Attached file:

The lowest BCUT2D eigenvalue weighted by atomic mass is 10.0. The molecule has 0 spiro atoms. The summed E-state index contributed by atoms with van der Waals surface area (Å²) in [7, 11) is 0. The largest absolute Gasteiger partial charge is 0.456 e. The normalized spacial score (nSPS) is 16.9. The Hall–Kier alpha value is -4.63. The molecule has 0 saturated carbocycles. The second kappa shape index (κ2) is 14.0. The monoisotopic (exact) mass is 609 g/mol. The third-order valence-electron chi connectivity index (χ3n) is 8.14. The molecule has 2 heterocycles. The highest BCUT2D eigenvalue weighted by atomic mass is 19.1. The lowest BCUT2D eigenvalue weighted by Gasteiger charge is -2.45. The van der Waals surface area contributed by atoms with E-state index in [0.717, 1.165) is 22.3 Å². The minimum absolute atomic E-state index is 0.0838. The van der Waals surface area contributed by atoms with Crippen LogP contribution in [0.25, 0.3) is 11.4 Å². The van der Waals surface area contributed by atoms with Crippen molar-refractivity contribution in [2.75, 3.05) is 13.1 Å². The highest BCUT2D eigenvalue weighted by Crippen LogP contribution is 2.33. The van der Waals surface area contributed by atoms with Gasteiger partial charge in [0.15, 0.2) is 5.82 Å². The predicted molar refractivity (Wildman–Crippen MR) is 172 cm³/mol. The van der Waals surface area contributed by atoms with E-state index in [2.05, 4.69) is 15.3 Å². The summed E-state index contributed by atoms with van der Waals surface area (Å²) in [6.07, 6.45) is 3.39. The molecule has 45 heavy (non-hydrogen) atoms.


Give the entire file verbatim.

The lowest BCUT2D eigenvalue weighted by atomic mass is 10.0. The molecule has 0 spiro atoms. The summed E-state index contributed by atoms with van der Waals surface area (Å²) in [7, 11) is 0. The largest absolute Gasteiger partial charge is 0.456 e. The normalized spacial score (nSPS) is 16.9. The Hall–Kier alpha value is -4.63. The molecule has 0 saturated carbocycles. The second kappa shape index (κ2) is 14.0. The monoisotopic (exact) mass is 609 g/mol. The third-order valence-electron chi connectivity index (χ3n) is 8.14. The molecule has 2 heterocycles. The highest BCUT2D eigenvalue weighted by atomic mass is 19.1. The lowest BCUT2D eigenvalue weighted by Gasteiger charge is -2.45. The van der Waals surface area contributed by atoms with E-state index in [0.717, 1.165) is 22.3 Å². The minimum absolute atomic E-state index is 0.0838. The van der Waals surface area contributed by atoms with Crippen LogP contribution in [0.25, 0.3) is 11.4 Å². The van der Waals surface area contributed by atoms with Crippen molar-refractivity contribution in [2.75, 3.05) is 13.1 Å². The highest BCUT2D eigenvalue weighted by Crippen LogP contribution is 2.33. The van der Waals surface area contributed by atoms with Gasteiger partial charge in [0.15, 0.2) is 5.82 Å². The predicted molar refractivity (Wildman–Crippen MR) is 172 cm³/mol. The van der Waals surface area contributed by atoms with E-state index in [2.05, 4.69) is 15.3 Å². The summed E-state index contributed by atoms with van der Waals surface area (Å²) in [6.07, 6.45) is 3.39. The molecule has 45 heavy (non-hydrogen) atoms.